Back in 1986, reason had a cover story on the Meese Pornography Commission. Being a strong opponent of censorship, soon after reading that article I left the Republican Party. Now, 18 years later, reason has another article ("Xtreme Measures," May) on how a Republican Justice Department is going after pornography. The more things change, the more they stay the same.
The only difference: This time, there is no disillusioning break with the GOP. The Bush administration has given us irresponsible economic policies, lies over Iraq, and pandering to homophobes. That it wants to control what people watch is just one more reason I will be voting for its retirement this November.
"It's So Simple, It's Ridiculous"
I read with interest Brian Doherty's article on the tax protest movement ("'It's So Simple, It's Ridiculous,'" May), particularly since I am a friend of one of the protesters he profiled, Vernie Kuglin. I think the article was fair and accurate. One point I think should be made clear, though, is that nonpayment of taxes is both a civil and a criminal wrong. A criminal defendant has the defense of lacking mens rea, a finding of criminal intent. Acquittal on criminal charges has no effect on the liability to pay taxes, where a taxpayer's understanding of the law is irrelevant.
Kuglin's not-guilty verdict was based on liberal jury instructions that said that no matter how kooky her belief system seemed, if she sincerely believed she was not required to file, she did not have the mens rea required for conviction. This follows a U.S. Supreme Court decision involving a tax protester some years ago and is consistent with our view that intentionality must underlie a criminal act.
Those of us who know Vernie believe in her sincerity. Of course, the defenders of the Alamo were also very sincere.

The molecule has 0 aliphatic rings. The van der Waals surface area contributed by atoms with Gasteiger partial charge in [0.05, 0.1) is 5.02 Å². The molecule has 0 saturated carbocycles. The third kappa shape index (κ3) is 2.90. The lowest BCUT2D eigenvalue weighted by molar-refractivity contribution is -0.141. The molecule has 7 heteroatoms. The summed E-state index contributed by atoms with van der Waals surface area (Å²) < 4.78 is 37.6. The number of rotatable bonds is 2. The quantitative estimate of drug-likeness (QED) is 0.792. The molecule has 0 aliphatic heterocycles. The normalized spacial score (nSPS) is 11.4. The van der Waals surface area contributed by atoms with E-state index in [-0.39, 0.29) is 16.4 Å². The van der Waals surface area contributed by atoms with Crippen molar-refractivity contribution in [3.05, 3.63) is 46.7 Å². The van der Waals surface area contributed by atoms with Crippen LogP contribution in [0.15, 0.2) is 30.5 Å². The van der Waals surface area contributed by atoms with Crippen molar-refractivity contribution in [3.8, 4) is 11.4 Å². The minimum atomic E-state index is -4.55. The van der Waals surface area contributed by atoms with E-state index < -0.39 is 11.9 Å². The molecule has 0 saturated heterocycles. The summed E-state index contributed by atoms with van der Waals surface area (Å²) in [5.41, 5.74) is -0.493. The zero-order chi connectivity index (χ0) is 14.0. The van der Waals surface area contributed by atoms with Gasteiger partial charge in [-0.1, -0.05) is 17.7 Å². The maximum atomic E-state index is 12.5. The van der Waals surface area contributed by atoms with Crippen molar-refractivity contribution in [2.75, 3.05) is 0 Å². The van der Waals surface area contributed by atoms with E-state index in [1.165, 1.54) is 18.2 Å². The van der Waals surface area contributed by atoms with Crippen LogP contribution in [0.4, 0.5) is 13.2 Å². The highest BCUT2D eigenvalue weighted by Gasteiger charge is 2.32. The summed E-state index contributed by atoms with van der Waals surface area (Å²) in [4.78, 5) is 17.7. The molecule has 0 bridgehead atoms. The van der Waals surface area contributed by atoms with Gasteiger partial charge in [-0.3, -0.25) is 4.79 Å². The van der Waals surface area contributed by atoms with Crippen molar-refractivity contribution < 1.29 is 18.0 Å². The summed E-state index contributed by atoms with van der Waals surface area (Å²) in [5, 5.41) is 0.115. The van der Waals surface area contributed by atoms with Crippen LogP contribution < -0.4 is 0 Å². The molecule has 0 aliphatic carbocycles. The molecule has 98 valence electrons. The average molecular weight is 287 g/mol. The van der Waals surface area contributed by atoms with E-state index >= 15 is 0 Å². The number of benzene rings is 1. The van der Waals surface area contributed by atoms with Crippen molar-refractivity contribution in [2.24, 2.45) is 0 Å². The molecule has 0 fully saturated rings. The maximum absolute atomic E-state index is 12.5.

As Mario Puzo wrote at the end of Fools Die, "We suffer for nothing. Our own death wish is our only real tragedy." This is probably the main reason why otherwise law-abiding people allow themselves to become entangled in the tax protest movement. Kind of like skydiving, but with a defective parachute.
People like Irwin Schiff, the Patriot Network gurus, the "un-tax" quacks, and the poor sods who believe them suffer not only from a sense of perceived injustice but from a desire to create a crisis in their lives. While some of the arguments against the income tax that Brian Doherty outlined in his article contain a grain of truth, the reality is that when taken in context none of them hold up in court.
Here's a public service announcement from someone who learned the hard way: If you are involved in a tax protest group, especially if you are a professional or a business owner, and are even remotely considering taking a firm stand against the income tax—by not filing, filing a "zero" return, not paying, etc.—then do yourself the biggest favor of your life and stop playing in traffic.
I was dismayed to read Cathy Young's unbelievably shoddy account of the writings of Aleksandr Solzhenitsyn ("Traditional Prejudices," May). Despite a deceptively calm and authoritative tone, she engages in nothing less than character assassination. She eschews anything that resembles explication de texte and instead relies upon the prosecutorial-conspiratorial musings of Semyon Reznik. Even more damning, she ignores everything in Solzhenitsyn's writings that might militate against her claims.
A reader of her column would never learn about Solzhenitsyn's condemnation of "scandalous restrictions" against Jews under the Russian old regime, his criticisms of the Russian state for its "impardonable inaction" in anticipating and responding to brutal anti-Jewish pogroms, his admiration for Pyotr Stolypin's efforts to end the Jewish disabilities, or his criticism of the White forces during the Russian Civil War for their inexcusable toleration of anti-Semitic violence and propaganda in territories under their control.